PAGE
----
Students in School District 70 will only have two options for learning come September: at home or in class. There will be no long-term hybrid plan, says superintendent Greg Smyth.
The school district released its Stage 2 Restart Plan on Wednesday, along with a health and safety plan.
Under Stage 2, parents have the option of sending their children to school, homeschooling or signing up for Distributed Learning. In a letter sent to parents, Smyth encouraged parents to also look at SD70’s Choices DL program at Eighth Avenue Learning Centre as a local option.
In elementary school, learning groups will comprise individual classrooms; students will stay together for the day, including break and lunch times. Classes will also be scheduled as “cohorts” for playground time—either by class or grade, depending on the size of the area and needs of individual schools, Smyth said.
The B.C. government approved plans for all 60 school district to welcome students back in September.
For parents still not sure whether they want to send their children to school, the district has created a short-term, school-based alternative that blends online learning with some in-person support. Smyth stressed that this is not a long-term option—just a transitional option that will allow students to stay connected to their school while their parents make a decision.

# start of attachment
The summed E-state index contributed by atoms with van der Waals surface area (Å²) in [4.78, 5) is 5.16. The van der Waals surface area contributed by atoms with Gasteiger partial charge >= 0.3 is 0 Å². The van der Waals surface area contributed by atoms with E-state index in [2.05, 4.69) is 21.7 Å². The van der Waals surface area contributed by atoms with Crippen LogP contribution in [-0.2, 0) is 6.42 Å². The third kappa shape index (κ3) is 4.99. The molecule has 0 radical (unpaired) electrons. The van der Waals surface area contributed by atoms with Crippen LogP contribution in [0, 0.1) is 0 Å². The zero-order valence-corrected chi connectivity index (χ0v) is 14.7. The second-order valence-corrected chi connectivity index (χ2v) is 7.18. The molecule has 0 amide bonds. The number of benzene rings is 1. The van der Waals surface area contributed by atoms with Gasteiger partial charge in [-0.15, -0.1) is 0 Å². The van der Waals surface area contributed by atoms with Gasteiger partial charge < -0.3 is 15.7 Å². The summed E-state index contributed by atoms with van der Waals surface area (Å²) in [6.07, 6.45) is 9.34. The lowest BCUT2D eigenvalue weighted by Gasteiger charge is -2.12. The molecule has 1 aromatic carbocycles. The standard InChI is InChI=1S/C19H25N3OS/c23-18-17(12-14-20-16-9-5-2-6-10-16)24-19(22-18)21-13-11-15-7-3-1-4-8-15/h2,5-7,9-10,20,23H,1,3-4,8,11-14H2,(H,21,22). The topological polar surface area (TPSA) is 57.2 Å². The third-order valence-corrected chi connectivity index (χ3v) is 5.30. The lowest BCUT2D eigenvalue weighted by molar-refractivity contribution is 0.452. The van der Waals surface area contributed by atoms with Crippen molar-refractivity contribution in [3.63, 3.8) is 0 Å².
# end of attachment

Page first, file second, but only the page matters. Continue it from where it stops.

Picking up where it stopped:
Students will remain connected to their school of choice until Sept. 18; after that, there is no guarantee the school will hold a spot for them, he said. “This is because schools do not have the nimbleness to quickly, constantly change and reorganize should a parent want to have their child return to a regular classroom.”
The SD70 health and safety plan includes extensive COVID-19 safety measures and protocols that are being implemented in all schools, he added.
These include enhanced cleaning and disinfecting protocols, additional hand sanitizing stations, floor/ceiling directional markers, physical barriers and, for secondary schools, the requirement for masks and physical distancing in high traffic areas like hallways and common gathering areas.
Both Alberni District Secondary (ADSS) and Ucluelet Secondary (USS) schools have reorganized under a quarter model, where in-class instruction will be reduced to two courses per term. Students’ morning classes will comprise their main learning group, and afternoon classes will be organized as closely as possible to these groups, Smyth explained in a letter sent to parents.
When students from different learning groups are forced to mix—such as in elective classes—there are different health and safety expectations, such as physical distancing, wearing masks, etc.
Secondary students can also choose self-paced learning options through school-based “Learning Commons” programs.
“To parents who remain unsure about the September restart, I strongly encourage you to contact your school principal to discuss any concerns before making a decision that may jeopardize your child classroom placement or limit your child’s in-class options,” Smyth said.
All schools will be scheduling student orientations on a staggered basis Sept. 10 and 11 in the district, he added.